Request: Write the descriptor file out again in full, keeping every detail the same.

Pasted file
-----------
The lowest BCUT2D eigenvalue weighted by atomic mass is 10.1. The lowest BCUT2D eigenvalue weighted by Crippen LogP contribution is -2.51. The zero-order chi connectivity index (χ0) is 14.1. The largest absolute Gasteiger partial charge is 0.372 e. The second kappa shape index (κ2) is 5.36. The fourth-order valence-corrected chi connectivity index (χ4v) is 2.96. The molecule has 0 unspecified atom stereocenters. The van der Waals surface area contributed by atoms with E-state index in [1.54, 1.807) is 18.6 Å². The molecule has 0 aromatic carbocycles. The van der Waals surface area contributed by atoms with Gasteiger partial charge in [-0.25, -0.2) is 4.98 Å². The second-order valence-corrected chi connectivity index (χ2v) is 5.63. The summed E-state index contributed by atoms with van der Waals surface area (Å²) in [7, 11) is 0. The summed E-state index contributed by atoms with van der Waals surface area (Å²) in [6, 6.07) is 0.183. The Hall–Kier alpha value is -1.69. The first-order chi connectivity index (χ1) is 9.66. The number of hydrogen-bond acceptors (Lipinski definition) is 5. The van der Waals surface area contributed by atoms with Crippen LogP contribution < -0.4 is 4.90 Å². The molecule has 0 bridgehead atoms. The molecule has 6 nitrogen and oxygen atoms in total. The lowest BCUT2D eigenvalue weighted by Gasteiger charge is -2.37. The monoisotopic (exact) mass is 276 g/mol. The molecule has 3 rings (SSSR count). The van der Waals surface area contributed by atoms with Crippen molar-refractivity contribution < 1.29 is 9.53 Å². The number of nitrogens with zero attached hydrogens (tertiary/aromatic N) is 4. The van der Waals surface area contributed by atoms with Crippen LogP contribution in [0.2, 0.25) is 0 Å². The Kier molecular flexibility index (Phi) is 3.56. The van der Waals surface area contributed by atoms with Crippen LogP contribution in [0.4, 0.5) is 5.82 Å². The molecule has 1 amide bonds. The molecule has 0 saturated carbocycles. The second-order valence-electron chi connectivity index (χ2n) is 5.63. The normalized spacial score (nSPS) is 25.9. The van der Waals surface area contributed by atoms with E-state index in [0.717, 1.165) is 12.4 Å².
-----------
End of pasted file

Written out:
The lowest BCUT2D eigenvalue weighted by atomic mass is 10.1. The lowest BCUT2D eigenvalue weighted by Crippen LogP contribution is -2.51. The zero-order chi connectivity index (χ0) is 14.1. The largest absolute Gasteiger partial charge is 0.372 e. The second kappa shape index (κ2) is 5.36. The fourth-order valence-corrected chi connectivity index (χ4v) is 2.96. The molecule has 0 unspecified atom stereocenters. The van der Waals surface area contributed by atoms with E-state index in [1.54, 1.807) is 18.6 Å². The molecule has 0 aromatic carbocycles. The van der Waals surface area contributed by atoms with Gasteiger partial charge in [-0.25, -0.2) is 4.98 Å². The second-order valence-corrected chi connectivity index (χ2v) is 5.63. The summed E-state index contributed by atoms with van der Waals surface area (Å²) in [7, 11) is 0. The summed E-state index contributed by atoms with van der Waals surface area (Å²) in [6, 6.07) is 0.183. The Hall–Kier alpha value is -1.69. The first-order chi connectivity index (χ1) is 9.66. The number of hydrogen-bond acceptors (Lipinski definition) is 5. The van der Waals surface area contributed by atoms with Crippen LogP contribution < -0.4 is 4.90 Å². The molecule has 0 bridgehead atoms. The molecule has 6 nitrogen and oxygen atoms in total. The lowest BCUT2D eigenvalue weighted by Gasteiger charge is -2.37. The monoisotopic (exact) mass is 276 g/mol. The molecule has 3 rings (SSSR count). The van der Waals surface area contributed by atoms with Crippen molar-refractivity contribution < 1.29 is 9.53 Å². The number of nitrogens with zero attached hydrogens (tertiary/aromatic N) is 4. The van der Waals surface area contributed by atoms with Crippen LogP contribution in [0.2, 0.25) is 0 Å². The Kier molecular flexibility index (Phi) is 3.56. The van der Waals surface area contributed by atoms with Crippen LogP contribution in [0.4, 0.5) is 5.82 Å². The molecule has 1 amide bonds. The molecule has 0 saturated carbocycles. The second-order valence-electron chi connectivity index (χ2n) is 5.63. The normalized spacial score (nSPS) is 25.9. The van der Waals surface area contributed by atoms with E-state index in [0.717, 1.165) is 12.4 Å².